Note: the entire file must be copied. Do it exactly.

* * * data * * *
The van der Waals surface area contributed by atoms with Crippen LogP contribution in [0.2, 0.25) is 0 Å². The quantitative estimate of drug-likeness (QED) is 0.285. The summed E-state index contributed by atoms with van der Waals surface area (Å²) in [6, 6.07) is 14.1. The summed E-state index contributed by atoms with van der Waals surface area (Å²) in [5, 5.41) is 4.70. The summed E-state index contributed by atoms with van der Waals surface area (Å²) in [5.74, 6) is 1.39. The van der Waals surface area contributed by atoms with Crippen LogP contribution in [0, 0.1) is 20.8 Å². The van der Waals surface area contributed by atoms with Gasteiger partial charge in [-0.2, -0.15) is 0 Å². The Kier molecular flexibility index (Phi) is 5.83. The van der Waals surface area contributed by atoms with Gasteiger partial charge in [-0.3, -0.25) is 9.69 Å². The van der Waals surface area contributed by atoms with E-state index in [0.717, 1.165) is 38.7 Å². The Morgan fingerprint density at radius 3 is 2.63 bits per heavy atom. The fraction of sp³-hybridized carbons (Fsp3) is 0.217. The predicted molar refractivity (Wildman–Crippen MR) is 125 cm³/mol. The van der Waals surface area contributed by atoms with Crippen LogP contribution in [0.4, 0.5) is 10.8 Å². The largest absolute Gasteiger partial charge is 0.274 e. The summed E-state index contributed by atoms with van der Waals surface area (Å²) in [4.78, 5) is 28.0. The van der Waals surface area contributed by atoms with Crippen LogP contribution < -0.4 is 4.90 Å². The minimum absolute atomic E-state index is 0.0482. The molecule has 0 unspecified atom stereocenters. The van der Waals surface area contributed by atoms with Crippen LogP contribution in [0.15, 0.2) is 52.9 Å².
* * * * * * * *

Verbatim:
The van der Waals surface area contributed by atoms with Crippen LogP contribution in [0.2, 0.25) is 0 Å². The quantitative estimate of drug-likeness (QED) is 0.285. The summed E-state index contributed by atoms with van der Waals surface area (Å²) in [6, 6.07) is 14.1. The summed E-state index contributed by atoms with van der Waals surface area (Å²) in [5, 5.41) is 4.70. The summed E-state index contributed by atoms with van der Waals surface area (Å²) in [5.74, 6) is 1.39. The van der Waals surface area contributed by atoms with Crippen LogP contribution in [0, 0.1) is 20.8 Å². The van der Waals surface area contributed by atoms with Gasteiger partial charge in [-0.2, -0.15) is 0 Å². The Kier molecular flexibility index (Phi) is 5.83. The van der Waals surface area contributed by atoms with Gasteiger partial charge in [-0.3, -0.25) is 9.69 Å². The van der Waals surface area contributed by atoms with E-state index in [0.717, 1.165) is 38.7 Å². The Morgan fingerprint density at radius 3 is 2.63 bits per heavy atom. The fraction of sp³-hybridized carbons (Fsp3) is 0.217. The predicted molar refractivity (Wildman–Crippen MR) is 125 cm³/mol. The van der Waals surface area contributed by atoms with Crippen LogP contribution in [0.4, 0.5) is 10.8 Å². The largest absolute Gasteiger partial charge is 0.274 e. The summed E-state index contributed by atoms with van der Waals surface area (Å²) in [4.78, 5) is 28.0. The van der Waals surface area contributed by atoms with Crippen LogP contribution < -0.4 is 4.90 Å². The minimum absolute atomic E-state index is 0.0482. The molecule has 0 unspecified atom stereocenters. The van der Waals surface area contributed by atoms with Crippen LogP contribution in [0.15, 0.2) is 52.9 Å².